Kristi, I know all about that midnight oil! And the only people I've ever "blocked" from my blog were those who refused to use respectful, people-first language when referring to my daughter and others with Down syndrome. Otherwise, I welcome spirited debate and discussion!

With you and I, it's a little odd, because though we've known each other for a long time, we do not know each other well (blog reading notwithstanding). But my skin isn't terribly thin in the places of my life that I choose to make public (e.g. in the blog).

With regard to my comment about literary fiction that you reference, I was actually replying to a comment that you made. At the beginning of the month, I posted that my NaNoWriMo novel is "a literary fiction, very character-driven novel called The Really Good Guy."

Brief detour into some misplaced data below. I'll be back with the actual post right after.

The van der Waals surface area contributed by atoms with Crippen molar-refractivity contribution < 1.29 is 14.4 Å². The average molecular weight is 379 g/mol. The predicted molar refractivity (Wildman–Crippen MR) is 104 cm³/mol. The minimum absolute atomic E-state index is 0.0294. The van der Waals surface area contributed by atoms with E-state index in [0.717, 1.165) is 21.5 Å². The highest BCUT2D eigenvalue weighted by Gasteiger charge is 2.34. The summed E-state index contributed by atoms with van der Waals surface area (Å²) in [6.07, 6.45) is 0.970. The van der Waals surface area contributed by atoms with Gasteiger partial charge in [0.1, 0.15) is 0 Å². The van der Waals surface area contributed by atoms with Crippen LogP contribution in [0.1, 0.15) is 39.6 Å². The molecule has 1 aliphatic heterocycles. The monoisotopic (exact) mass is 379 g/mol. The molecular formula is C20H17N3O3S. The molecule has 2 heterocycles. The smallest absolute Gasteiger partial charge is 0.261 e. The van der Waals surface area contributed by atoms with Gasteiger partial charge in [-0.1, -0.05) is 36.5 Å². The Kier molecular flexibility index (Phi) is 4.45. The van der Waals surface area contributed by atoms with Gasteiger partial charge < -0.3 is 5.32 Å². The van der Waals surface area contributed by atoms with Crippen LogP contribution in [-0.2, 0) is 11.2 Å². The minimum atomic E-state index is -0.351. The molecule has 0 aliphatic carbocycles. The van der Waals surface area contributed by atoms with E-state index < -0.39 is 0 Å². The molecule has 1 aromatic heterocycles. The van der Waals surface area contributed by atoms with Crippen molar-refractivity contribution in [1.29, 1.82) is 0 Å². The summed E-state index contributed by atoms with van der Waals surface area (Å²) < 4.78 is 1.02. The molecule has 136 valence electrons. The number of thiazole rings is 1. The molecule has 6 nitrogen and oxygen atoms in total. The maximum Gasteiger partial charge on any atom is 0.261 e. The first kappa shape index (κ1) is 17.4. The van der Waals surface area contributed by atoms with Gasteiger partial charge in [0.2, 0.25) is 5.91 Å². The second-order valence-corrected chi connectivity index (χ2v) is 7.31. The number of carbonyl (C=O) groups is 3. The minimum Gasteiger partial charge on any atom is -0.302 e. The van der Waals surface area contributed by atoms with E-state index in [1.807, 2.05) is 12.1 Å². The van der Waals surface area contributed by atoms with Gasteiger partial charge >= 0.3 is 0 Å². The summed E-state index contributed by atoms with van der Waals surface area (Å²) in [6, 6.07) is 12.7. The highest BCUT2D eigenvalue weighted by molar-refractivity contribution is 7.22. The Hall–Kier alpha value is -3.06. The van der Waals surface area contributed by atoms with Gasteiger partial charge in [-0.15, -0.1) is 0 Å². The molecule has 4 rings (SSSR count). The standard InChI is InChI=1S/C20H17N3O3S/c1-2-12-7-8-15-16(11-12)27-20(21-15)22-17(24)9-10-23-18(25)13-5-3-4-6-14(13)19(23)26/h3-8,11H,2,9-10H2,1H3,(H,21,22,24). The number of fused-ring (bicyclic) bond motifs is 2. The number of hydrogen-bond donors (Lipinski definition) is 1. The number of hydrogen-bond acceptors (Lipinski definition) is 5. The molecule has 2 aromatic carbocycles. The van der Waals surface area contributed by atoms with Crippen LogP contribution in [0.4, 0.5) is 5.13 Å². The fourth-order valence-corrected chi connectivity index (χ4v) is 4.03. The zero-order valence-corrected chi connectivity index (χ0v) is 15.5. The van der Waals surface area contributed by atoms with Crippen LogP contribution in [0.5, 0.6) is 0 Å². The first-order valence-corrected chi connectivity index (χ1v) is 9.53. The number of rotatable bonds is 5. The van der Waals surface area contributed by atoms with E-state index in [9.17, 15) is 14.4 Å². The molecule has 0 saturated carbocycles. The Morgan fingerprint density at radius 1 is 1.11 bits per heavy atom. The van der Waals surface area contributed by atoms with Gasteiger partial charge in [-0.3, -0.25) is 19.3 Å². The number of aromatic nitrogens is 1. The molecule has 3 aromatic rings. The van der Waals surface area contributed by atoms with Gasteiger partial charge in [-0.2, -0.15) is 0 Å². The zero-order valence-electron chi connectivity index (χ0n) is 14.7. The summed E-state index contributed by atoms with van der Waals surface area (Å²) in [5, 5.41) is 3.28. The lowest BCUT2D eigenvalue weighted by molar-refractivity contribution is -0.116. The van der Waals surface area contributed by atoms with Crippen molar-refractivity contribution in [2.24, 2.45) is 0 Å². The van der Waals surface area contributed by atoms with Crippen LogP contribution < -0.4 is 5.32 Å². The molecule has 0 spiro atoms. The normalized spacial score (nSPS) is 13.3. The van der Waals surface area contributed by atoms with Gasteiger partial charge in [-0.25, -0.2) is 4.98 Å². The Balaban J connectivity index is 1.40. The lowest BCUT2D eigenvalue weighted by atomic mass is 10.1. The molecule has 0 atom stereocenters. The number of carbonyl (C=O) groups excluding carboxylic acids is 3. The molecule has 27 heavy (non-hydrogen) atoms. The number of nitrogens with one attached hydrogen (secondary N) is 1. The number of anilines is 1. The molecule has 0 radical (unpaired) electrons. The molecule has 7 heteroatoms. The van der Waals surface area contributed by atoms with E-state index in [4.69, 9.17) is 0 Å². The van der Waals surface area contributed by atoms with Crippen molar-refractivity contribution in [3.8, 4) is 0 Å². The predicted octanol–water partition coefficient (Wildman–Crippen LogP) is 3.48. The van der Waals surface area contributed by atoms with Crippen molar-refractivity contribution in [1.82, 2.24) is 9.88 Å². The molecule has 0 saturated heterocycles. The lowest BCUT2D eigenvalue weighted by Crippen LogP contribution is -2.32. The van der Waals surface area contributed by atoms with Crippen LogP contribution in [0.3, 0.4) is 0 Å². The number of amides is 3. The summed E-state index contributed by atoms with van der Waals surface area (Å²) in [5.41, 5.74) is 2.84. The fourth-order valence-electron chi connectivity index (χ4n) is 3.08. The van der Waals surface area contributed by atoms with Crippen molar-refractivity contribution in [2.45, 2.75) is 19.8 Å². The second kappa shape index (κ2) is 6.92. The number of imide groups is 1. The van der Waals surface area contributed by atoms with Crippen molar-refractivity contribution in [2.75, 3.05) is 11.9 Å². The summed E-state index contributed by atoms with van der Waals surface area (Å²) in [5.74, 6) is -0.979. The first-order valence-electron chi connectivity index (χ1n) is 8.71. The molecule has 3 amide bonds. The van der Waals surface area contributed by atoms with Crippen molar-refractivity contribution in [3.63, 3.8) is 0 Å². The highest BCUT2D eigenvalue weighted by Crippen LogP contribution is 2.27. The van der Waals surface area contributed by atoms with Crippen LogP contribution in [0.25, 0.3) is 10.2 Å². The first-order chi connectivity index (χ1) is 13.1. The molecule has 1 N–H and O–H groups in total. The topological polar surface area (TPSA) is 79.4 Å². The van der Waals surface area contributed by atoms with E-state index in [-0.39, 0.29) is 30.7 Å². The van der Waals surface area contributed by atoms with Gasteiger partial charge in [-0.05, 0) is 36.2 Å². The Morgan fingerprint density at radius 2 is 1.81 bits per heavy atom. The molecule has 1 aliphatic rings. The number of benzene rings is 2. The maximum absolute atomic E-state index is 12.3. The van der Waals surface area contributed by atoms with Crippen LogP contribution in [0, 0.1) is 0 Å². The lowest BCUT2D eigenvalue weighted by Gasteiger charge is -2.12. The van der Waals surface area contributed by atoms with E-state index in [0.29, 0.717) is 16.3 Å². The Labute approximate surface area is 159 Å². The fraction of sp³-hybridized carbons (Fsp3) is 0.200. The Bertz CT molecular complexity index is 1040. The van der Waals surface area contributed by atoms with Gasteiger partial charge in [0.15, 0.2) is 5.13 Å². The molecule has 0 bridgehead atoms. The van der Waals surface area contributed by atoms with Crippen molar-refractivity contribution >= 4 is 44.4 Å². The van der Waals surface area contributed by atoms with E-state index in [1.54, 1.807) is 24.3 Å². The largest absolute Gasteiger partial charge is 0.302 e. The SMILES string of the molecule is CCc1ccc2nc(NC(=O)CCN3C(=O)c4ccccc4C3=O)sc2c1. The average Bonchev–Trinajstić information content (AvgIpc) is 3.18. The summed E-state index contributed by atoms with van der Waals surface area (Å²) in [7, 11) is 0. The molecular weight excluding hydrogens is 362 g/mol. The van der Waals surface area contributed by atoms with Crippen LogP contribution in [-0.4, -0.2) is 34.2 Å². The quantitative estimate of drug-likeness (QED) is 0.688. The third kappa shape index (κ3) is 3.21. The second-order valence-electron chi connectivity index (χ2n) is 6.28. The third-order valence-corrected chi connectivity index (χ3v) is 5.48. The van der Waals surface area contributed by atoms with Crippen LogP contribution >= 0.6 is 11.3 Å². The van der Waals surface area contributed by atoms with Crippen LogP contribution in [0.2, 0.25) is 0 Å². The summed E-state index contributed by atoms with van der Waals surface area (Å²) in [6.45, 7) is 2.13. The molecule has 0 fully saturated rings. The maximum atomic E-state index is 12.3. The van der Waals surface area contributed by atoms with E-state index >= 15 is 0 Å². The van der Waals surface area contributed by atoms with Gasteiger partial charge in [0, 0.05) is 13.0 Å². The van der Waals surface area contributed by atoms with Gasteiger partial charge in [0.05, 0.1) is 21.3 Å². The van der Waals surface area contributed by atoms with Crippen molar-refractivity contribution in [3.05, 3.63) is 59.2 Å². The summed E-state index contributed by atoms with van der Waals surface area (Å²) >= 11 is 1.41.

A couple of days later, I posted about the structure of the novel, which is broken up into 3 parts, each of which flows differently. You were talking about your novel in comments and remarked that "Mine has emphasis on story, not structure though, different style of writing."

And I replied with the bit you quoted above about literary fiction being generally character-driven, rather than structurally driven. I do still think it's true that the majority of literary fiction is character driven (that's one way it's often characterized in industry publications and on industry web sites, anyway), but my point was really about the structure part of the sentence.